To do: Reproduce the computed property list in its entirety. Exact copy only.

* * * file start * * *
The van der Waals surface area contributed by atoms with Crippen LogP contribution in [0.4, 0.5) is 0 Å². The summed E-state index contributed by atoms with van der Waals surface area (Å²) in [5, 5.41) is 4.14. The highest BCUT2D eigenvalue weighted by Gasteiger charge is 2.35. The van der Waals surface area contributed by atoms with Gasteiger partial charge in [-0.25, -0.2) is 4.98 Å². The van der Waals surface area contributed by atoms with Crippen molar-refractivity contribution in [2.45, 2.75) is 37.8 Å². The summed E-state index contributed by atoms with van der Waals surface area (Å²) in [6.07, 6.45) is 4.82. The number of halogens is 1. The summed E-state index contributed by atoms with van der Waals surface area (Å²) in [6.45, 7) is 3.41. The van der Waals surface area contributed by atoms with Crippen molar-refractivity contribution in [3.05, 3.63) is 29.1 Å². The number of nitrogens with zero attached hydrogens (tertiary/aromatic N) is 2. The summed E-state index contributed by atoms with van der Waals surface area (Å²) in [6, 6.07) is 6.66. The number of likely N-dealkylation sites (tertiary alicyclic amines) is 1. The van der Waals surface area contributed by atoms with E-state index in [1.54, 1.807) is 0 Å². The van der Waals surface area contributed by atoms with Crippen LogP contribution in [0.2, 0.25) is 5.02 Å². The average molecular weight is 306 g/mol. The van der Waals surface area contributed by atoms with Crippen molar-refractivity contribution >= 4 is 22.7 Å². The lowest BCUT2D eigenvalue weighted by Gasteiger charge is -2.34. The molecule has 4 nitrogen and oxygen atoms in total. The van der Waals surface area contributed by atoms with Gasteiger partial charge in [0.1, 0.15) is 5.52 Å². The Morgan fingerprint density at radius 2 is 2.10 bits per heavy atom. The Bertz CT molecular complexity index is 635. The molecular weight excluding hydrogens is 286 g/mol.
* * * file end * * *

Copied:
The van der Waals surface area contributed by atoms with Crippen LogP contribution in [0.4, 0.5) is 0 Å². The summed E-state index contributed by atoms with van der Waals surface area (Å²) in [5, 5.41) is 4.14. The highest BCUT2D eigenvalue weighted by Gasteiger charge is 2.35. The van der Waals surface area contributed by atoms with Gasteiger partial charge in [-0.25, -0.2) is 4.98 Å². The van der Waals surface area contributed by atoms with Crippen molar-refractivity contribution in [2.45, 2.75) is 37.8 Å². The summed E-state index contributed by atoms with van der Waals surface area (Å²) in [6.07, 6.45) is 4.82. The number of halogens is 1. The summed E-state index contributed by atoms with van der Waals surface area (Å²) in [6.45, 7) is 3.41. The van der Waals surface area contributed by atoms with Crippen molar-refractivity contribution in [3.05, 3.63) is 29.1 Å². The number of nitrogens with zero attached hydrogens (tertiary/aromatic N) is 2. The summed E-state index contributed by atoms with van der Waals surface area (Å²) in [6, 6.07) is 6.66. The number of likely N-dealkylation sites (tertiary alicyclic amines) is 1. The van der Waals surface area contributed by atoms with E-state index in [1.54, 1.807) is 0 Å². The van der Waals surface area contributed by atoms with Crippen LogP contribution in [0.2, 0.25) is 5.02 Å². The average molecular weight is 306 g/mol. The van der Waals surface area contributed by atoms with Crippen molar-refractivity contribution >= 4 is 22.7 Å². The lowest BCUT2D eigenvalue weighted by Gasteiger charge is -2.34. The molecule has 4 nitrogen and oxygen atoms in total. The van der Waals surface area contributed by atoms with Gasteiger partial charge in [0.1, 0.15) is 5.52 Å². The Morgan fingerprint density at radius 2 is 2.10 bits per heavy atom. The Bertz CT molecular complexity index is 635. The molecular weight excluding hydrogens is 286 g/mol.